The certainty of uncertainty
How true these words are today! Has there ever been a time, in recent history, more unsettling, more unpredictable, more challenging to our cherished ideals of faith and democratic values? Weren't we so sure that all the polls were correct in predicting Hillary's certain win of the presidency? Weren't we sure that the New England Patriots were losing the Super Bowl to the Atlanta Falcons?
Each day brings new challenges to our expectations, our traditional values, our long-held ideals. The phenomenon of uncertainty, however, is not limited to national events. It is apparent that all aspects of human experience are subject to some degrees of uncertainty. Realizing this may cause a crack, or at least, send a shiver, to our formerly rock-solid core of belief.
If uncertainty is inevitable, can we find some good in accepting it? Is it possible to become a better person by learning to live with it? Are there spiritual benefits in accepting uncertainty?
Uncertainty is not the same as doubt. To doubt something is to question the validity of something until it is proven to be so. For example, Thomas doubted Jesus' resurrection until he could see and touch Jesus' wounds. Some people doubt climate change despite seeing its obvious effects and the undeniable evidence presented by eminent scientists the world over. I may be uncertain about the weather, not sure if it will rain, but I don't doubt that it will rain sometime. I may be uncertain about life after death, but I have no doubt that there will be a resurrected life to follow this earthly one, for I believe Jesus' words spoken to Martha: "I am the resurrection and the life. If you believe in me, even though you die, you shall live forever. Everyone who lives and believes in me will never die." (John 11, 25-26)
Living with uncertainty may be the cause of unsettling concerns about our health, our loved ones, our ministry, our future. We worry about the course our country seems to be heading, the outright racism and misogyny espoused by our elected and nonelected leaders, even our friends and relatives! We are unsure of just how many "other shoes" there are to drop.
In the meantime, the real "time between" my living and dying, I sign petitions, phone my senators and representatives, attend rallies, exercise daily, eat more vegetables, and do more praying. I try to channel anger into assertive endeavors.
In these instances, I am reminded of the words of the eminent Jesuit theologian, Karl Rahner: "In the torment of the insufficiency of everything attainable, we come to understand that, here in this life, all symphonies remain unfinished."
Though I am a little reluctant to compare my life to a symphony, I can definitely relate to the unfinished part. Have we not all experienced leaving one assignment for someone else to carry on, or maybe to be dissolved so that something else can take its place?
As I age in religious life, I sorrowfully experience the diminishment and eventual death of my family members, my sisters, my friends. I also realize that my physical strength has waned, my eyesight has vanished, and my mental processes have slowed. But my symphony is far from finished!
In my youthful fervor, I was certain that by now I would be much holier and wiser. I have not mastered centering prayer or contemplation, despite daily attempts. I have not read the books, attended the lectures, made the retreats I would have liked. I have not said the right words to a grieving friend, nor made amends with others. My symphony is far from finished! The certainty of this situation is that I have no guarantee that I will reach my goals or mend my fences and accept that I am finished. No, I always want one more chance, another time, just one more, like the child who wants one more candy or one more hour to watch just one more program, or play one more hour. The one sure thing in all of these situations is that the one more time or one more chance will end, and at a time or place I may neither plan nor want.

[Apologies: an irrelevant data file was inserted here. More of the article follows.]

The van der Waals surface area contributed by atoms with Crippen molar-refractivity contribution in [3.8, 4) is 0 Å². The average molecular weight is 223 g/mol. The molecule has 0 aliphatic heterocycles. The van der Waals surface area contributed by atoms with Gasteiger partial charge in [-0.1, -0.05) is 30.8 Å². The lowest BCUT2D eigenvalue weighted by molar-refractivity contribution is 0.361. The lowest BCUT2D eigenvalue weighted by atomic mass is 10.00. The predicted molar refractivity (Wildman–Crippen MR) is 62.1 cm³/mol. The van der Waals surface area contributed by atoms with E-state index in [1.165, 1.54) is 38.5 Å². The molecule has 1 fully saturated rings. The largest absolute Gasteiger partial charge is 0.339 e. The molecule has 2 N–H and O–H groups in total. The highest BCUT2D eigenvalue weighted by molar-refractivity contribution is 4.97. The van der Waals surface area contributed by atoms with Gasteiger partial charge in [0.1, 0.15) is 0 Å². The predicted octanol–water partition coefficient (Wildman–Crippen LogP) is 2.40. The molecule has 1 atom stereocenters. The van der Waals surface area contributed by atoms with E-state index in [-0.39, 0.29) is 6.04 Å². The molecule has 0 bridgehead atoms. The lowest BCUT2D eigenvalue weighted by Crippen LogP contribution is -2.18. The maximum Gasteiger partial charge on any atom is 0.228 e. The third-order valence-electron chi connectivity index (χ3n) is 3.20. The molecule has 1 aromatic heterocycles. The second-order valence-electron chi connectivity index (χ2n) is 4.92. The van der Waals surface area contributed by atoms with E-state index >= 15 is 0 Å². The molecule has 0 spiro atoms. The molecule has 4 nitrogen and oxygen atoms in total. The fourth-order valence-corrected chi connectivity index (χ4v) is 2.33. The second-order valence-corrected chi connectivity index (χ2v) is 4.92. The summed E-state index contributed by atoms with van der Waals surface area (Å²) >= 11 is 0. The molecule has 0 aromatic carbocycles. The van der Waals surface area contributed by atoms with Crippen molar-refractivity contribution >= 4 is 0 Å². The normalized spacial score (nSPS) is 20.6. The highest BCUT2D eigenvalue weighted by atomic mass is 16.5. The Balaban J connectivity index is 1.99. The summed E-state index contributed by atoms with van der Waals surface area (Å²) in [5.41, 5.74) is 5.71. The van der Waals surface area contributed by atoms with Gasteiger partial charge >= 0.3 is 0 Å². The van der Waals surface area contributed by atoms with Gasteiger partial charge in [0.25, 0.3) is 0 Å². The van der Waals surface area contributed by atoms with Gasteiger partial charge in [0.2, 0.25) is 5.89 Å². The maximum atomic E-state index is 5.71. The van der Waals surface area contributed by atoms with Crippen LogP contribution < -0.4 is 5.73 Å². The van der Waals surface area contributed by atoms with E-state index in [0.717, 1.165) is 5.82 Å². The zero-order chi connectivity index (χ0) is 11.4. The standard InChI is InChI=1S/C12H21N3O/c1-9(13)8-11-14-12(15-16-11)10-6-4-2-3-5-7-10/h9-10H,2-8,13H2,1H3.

I have no assurance that our country will one day be a welcoming haven for refugees, a safe place for all the LGBTQ community, that racism will be eradicated, that women's rights will be respected, that education and health care will be accessible to all.
What is important for me now, is to keep before me Jesus' words, spoken to his apostles after walking on the water, "Be not afraid." (Matthew 14:27).
The challenge before me, then, is to embrace "the insufficiency of everything attainable," to stop fretting over missed opportunities, to stop hankering for unrealistic achievements, to intensify my prayer life, and to continue my ministry with others experiencing vision loss, and, most importantly, to be grateful for all the undeserved gifts I have received. I believe that long after my generation is gone, there will continue to be strong voices and able bodies working for peace and justice. I believe in God's promises and trust in Jesus' words.
I sing with weak voice but full faith the words of Bob Dufford's song … "Be not afraid, I go before you always. Come, follow me, and I will give you rest."
For of this, I am certain.
[Elizabeth Fiorite has enjoyed being a Dominican Sister of Sinsinawa for over 60 years. Her early years of ministry were as a teacher and principal in Catholic elementary schools. Her second career, after losing her sight, was as a social services counselor to others with vision loss which she did for 20 years until 2013. She lives with two other Dominican Sisters in Jacksonville, Florida, where they engage in peace and justice ministries.]
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Adrian Dominican Sr. Nancy Murray is a writer and actor in her own right. GSR interviewed her about her work and her family, which includes her brother, Bill Murray.
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